By Brian Chappatta
If there were ever a time for bond traders to be fearful of out-of-control U.S. deficits, it would have been Wednesday.
After all, the Trump administration and congressional leaders agreed overnight to an unprecedented $2 trillion stimulus package to help mitigate some of the economic damage caused by the coronavirus outbreak. No one is asking “how will we pay for it?” The answer is obvious: piling on to the $23.5 trillion national debt.
Barclays Plc strategists Anshul Pradhan and Andres Mok were among the first to put hard estimates to the expected surge in sales of U.S. Treasuries, and the figures are as staggering as expected. The Treasury Department will have a $2.6 trillion financing need in 2020, they wrote, and about half of that will likely be covered by short-term T-bills. The net issuance of longer-term notes and bonds will rise to $1.35 trillion this year, up from about $1 trillion in 2019, and it’ll grow to $1.8 trillion in 2021. As a reminder, the largest U.S. deficit in modern history was $1.4 trillion in fiscal 2009, which shrank for five of the next six years to as little as $442 billion by 2015. It’s hard to see this gap winnowing anytime soon.
And yet, the world’s biggest bond market rallied. Benchmark 10-year and 30-year yields fell by about four basis points, settling into what appear to be their new comfort zones of 0.8% and 1.35%, respectively. A month ago, those levels would have easily represented new record lows. Even five-year notes gained, despite Barclays forecasting that “the bulk of the increase” in new debt would be around that point. A $41 billion auction of the maturity on Wednesday was strong, with the yield lower than the market indicated before the sale. The S&P 500 Index is up, so the Treasury market’s advance could hardly be chalked up to a pure bid for haven assets.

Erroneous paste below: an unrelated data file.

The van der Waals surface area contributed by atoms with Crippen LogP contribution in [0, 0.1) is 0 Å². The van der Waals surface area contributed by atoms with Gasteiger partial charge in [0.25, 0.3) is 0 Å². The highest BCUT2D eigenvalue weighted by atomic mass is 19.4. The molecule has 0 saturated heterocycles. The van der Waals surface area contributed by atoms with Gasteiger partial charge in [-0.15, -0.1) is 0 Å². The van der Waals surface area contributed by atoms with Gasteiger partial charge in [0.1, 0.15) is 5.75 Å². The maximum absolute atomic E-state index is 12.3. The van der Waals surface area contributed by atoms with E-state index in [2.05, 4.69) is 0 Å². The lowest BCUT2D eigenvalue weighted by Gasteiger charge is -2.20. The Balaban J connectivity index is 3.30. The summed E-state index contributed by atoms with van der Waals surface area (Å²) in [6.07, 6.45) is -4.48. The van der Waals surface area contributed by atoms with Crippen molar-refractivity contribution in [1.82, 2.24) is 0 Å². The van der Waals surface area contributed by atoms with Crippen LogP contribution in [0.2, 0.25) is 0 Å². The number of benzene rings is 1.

So, what’s going on? Exactly what you’d expect when a price-insensitive buyer like the Federal Reserve pledges to buy as much as necessary for the Treasury market to function normally.
It’s starting to look as if that “whatever it takes” number is going to be almost as huge as the fiscal stimulus package. “Despite unprecedented U.S. Treasury purchases as part of the Fed’s new QE program, there is little to no risk that the central bank will run out of securities to purchase,” BMO Capital Markets’s Jon Hill wrote Wednesday.
BMO agrees with Barclays that much of the deficit spike will be financed with short-term debt. That’s important because the Fed’s policy bars it from owning more than 70% of any single Treasury — soon it will need new ones to buy. “These borrowing needs will eliminate any skepticism that the Fed will be able to source securities to complete their QE purchases as the federal government will always make more USTs,” Hill said.
For now, the Fed is adding about $25 billion a day in debt due within 27 months, according to Hill. At its current pace of buying $75 billion or more a day across maturities, the central bank would add a whopping $1.6 trillion to its balance sheet in a month. The previous record for a month was March 2011, at $120 billion.